… day today.

It started off with yet another Sleep of the Dead and I remember nothing whatever about my night. I must have dictated something at some point because the dictaphone was still on but I remember nothing whatever about it and I’ll be interested to see what I might have said.

The bed was the most comfortable that I have slept in for quite a while (mine at home excepted of course) and the facilities in the room were second to none. The microwave was magnificent.

Only downside was the shower. The hot water was one of those ‘instant heat” arrangements that are either on or off and there’s no midway. With it taking a while to warm up and pass through the heater matrix it was impossible to set it at the right temperature. It was either hot or cold and that was that.

In the end I just washed my hair and rinsed myself off quickly.

On the road and after a photo opportunity for His Nibs I followed the route of the Johnson County War, when the stock growers tried to force the sodbusters off their lands.

One thing that I was planning to do on arrival at kaycee (the site of the famous KC ranch) was to go and visit the “Hole In The Wall”, the legendary hold-out of Butch Cassidy and the Sundance Kid but I looked at the route on an aerial photograph and decided against it. Had I been in Strider I would have gone for it, but not a small hire car with street tyres.

Instead I went to find Fort Reno and luckily I tracked that down without too many problems at all. There was a sign to say where it was but that was about all.

However in the immediate vicinity there was a big flat beaten surface (like a parade ground might be) surrounded by heaps that had all the air of crumbled adobe from decayed western buildings, so that is my guess.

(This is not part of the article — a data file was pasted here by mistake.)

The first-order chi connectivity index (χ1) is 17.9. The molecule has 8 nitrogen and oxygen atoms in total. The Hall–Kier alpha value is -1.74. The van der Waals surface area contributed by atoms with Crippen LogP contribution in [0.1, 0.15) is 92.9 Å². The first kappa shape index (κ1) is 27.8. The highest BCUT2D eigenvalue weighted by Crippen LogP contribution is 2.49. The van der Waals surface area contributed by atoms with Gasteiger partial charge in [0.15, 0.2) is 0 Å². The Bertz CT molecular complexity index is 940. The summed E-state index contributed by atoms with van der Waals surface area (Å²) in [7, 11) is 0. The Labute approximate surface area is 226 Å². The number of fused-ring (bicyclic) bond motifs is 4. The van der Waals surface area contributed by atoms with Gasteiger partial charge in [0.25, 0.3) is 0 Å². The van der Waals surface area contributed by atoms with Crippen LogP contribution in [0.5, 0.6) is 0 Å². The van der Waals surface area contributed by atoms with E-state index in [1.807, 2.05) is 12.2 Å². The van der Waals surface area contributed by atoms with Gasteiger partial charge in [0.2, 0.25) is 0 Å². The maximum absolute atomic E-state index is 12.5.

My route from Fort Reno brought me through some beautiful countryside and also through the oilfields of east-central Wyoming, famous for its role in the “Teapot Dome” scandal where a US Government Minister sold the navy’s oil reserve to a friend in exchange for a very large and thick brown envelope.

This road took me through Casper and out past the Sinclair Oil Refinery (a descendant of the oil company involved in the Teapot Dome scandal) and past several historical trail markers to Douglas where I ended up at Fort Fetterman.

When the Army was obliged to pull back from native American lands and abandon its forts there, it built a Bozeman Trail fort on the US side of the North Platte River. This was named Fort Fetterman after the recently deceased soldier about whom we talked the other day.

With it being on US soil, it was never disputed and so was not a stockaded fort like those further north.

A couple of buildings still exist today, having been used as a ranch house and barn after the fort was abandoned, but the rest is just disintegrated adobe around the parade ground.

And it’s just as well that a couple of buildings are still standing because another visitor, the Park ranger and I were caught in the most tremendous thunderstorm and had to seek shelter.